There is no improving on E.B. White, or on the pleasure of reading, or having read to you, "Charlotte's Web."
On the other hand, having a chance to enjoy the classic story in another way has its own delights, and that is what young audiences will find in Theatre of Youth's version of White's classic story of a friendship most pure.
This "Charlotte's Web" has more music and less manure, more puppetry and somewhat less poignancy than White's book, but it does stay true to the tale -- no sugarcoating of the threat of slaughter for the pig, or of Charlotte's inescapable fate.
But children are smart, and if TOY had just left Charlotte hanging around the ol' fair barn at the end, they would have smelled a rat.
In a show geared toward elementary school ages -- knowing how to read the words "Some Pig," "Terrific," "Radiant" and "HUMBLE" helps -- TOY's six-person cast energetically populates the rural world of Wilbur, the runt pig (Kurt Guba); his first savior, Fern the farm girl (Arin Lee Dandes); and his second guardian angel, Charlotte (Danica Riddick), the gray barn spider who, as the story goes, also is an excellent writer. (The rest of the cast is Kurt Erb, Adam Rath and Chris LaBanca, all quite fine in multiple roles.)
The human characters in the play telegraph their parts via overalls and straw hats; the barn animals are done as push-puppets voiced by the actors propelling them. There is nothing dazzling about it -- it just works, and kids will likely love that they "get" it. (They also will get a kick out of seeing Wilbur grow over the course of the show -- from cuddly piglet cradled by Fern to the big, pink champion at play's end.)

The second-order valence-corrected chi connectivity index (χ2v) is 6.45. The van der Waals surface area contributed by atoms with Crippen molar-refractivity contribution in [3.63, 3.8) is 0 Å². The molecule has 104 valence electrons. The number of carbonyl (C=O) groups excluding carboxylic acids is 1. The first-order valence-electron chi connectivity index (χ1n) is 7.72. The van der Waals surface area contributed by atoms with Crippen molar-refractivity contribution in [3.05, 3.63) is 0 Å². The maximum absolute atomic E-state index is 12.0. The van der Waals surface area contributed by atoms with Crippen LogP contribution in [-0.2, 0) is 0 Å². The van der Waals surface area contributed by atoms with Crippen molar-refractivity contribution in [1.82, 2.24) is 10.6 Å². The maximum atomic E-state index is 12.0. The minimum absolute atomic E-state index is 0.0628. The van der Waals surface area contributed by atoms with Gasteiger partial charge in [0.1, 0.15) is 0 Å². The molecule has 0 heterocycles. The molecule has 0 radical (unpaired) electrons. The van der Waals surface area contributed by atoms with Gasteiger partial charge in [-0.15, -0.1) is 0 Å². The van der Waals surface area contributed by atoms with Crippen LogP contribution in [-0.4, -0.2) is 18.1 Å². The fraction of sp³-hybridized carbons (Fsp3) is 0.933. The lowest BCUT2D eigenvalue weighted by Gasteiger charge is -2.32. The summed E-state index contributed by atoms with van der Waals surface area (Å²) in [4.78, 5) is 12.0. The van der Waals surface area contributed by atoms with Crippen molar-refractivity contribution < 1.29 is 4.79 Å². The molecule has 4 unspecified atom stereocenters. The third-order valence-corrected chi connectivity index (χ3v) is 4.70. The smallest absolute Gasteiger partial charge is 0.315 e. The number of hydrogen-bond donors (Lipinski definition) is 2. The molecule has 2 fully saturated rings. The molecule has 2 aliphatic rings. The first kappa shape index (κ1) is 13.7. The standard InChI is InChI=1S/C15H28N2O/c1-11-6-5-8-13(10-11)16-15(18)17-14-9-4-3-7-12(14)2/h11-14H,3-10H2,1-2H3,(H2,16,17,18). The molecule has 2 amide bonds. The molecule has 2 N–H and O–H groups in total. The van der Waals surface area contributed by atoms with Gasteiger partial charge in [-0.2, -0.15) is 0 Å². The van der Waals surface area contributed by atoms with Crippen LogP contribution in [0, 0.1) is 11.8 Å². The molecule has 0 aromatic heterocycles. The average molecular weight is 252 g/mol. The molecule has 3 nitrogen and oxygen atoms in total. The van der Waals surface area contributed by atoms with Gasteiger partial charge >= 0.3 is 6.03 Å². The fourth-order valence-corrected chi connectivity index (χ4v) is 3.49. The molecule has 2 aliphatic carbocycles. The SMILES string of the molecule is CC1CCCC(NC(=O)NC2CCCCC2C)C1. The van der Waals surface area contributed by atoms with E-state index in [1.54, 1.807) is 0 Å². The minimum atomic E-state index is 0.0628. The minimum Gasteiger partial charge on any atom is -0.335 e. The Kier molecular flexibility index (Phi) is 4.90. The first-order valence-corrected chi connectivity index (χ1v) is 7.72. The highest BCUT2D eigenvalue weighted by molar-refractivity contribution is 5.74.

The trickiest role, of course, is Charlotte, and here TOY struck gold with Riddick. White worked the first magic in making generations of children care so much about a spider, and Riddick doesn't let him down. There's no puppet here. She is Charlotte, elegant in gray, and graceful and kind. Her ballet-like movements somehow turn her four limbs into more as she slips around the barn rafters and plays her gentle trick on the farmer Zuckerman and the rest of the humans. As she says early on, when deciding to save Wilbur from becoming ham and bacon, "If I can fool a bug, I can surely fool a man!"
The story, adapted by Joseph Robinette and pared down to about 100 minutes, with an intermission, remains the same: Wilbur is a pig facing the fate of most farm livestock -- headed to the table once he is grown. Bereft and alone, he finds a surprising friend in the well-spoken spider in the corner of his pen. She devises a plot to save him, by making people believe he is too special to kill. Children understand, because, like Charlotte, they think Wilbur is special, too.
Ideas of friendship and helping others are gently underlined when Wilbur declares toward the end, "I'm going to stop worrying about myself all the time," and Charlotte counters that, "Perhaps by helping you, I was lifting up my life a little."
And that's what being a real friend means. Not a bad take-away from a fun show.
WHEN: Through June 3
WHERE: Theatre of Youth's Allendale Theatre, 203 Allen St.
INFO: 884-4400 or www.theatreofyouth.org